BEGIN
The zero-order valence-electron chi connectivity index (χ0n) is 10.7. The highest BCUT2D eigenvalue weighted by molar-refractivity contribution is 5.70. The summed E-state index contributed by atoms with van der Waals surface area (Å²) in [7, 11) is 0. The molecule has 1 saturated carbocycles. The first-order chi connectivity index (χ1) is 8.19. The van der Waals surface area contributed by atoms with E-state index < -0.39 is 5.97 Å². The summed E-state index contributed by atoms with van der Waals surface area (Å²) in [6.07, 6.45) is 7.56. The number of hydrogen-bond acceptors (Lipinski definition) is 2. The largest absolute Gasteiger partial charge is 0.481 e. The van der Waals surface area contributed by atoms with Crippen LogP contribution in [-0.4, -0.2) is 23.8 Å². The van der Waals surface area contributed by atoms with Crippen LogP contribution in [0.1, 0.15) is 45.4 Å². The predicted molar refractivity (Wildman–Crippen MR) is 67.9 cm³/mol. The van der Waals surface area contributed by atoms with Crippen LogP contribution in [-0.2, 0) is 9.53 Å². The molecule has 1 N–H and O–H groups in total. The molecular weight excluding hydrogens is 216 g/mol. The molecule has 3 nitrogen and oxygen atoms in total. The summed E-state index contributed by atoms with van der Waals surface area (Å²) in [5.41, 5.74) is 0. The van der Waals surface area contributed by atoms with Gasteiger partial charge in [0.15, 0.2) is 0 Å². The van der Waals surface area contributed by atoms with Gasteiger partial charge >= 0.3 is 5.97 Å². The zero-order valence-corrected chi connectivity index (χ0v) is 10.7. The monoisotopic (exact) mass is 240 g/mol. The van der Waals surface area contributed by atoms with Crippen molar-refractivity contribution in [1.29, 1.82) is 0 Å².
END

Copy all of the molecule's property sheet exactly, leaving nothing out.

The zero-order valence-electron chi connectivity index (χ0n) is 10.7. The highest BCUT2D eigenvalue weighted by molar-refractivity contribution is 5.70. The summed E-state index contributed by atoms with van der Waals surface area (Å²) in [7, 11) is 0. The molecule has 1 saturated carbocycles. The first-order chi connectivity index (χ1) is 8.19. The van der Waals surface area contributed by atoms with E-state index < -0.39 is 5.97 Å². The summed E-state index contributed by atoms with van der Waals surface area (Å²) in [6.07, 6.45) is 7.56. The number of hydrogen-bond acceptors (Lipinski definition) is 2. The largest absolute Gasteiger partial charge is 0.481 e. The van der Waals surface area contributed by atoms with Crippen LogP contribution in [-0.4, -0.2) is 23.8 Å². The van der Waals surface area contributed by atoms with Crippen LogP contribution in [0.1, 0.15) is 45.4 Å². The predicted molar refractivity (Wildman–Crippen MR) is 67.9 cm³/mol. The van der Waals surface area contributed by atoms with Crippen LogP contribution in [-0.2, 0) is 9.53 Å². The molecule has 1 N–H and O–H groups in total. The molecular weight excluding hydrogens is 216 g/mol. The molecule has 3 nitrogen and oxygen atoms in total. The summed E-state index contributed by atoms with van der Waals surface area (Å²) in [5.41, 5.74) is 0. The van der Waals surface area contributed by atoms with Gasteiger partial charge in [0.15, 0.2) is 0 Å². The van der Waals surface area contributed by atoms with Gasteiger partial charge >= 0.3 is 5.97 Å². The zero-order valence-corrected chi connectivity index (χ0v) is 10.7. The monoisotopic (exact) mass is 240 g/mol. The van der Waals surface area contributed by atoms with Crippen molar-refractivity contribution in [1.29, 1.82) is 0 Å².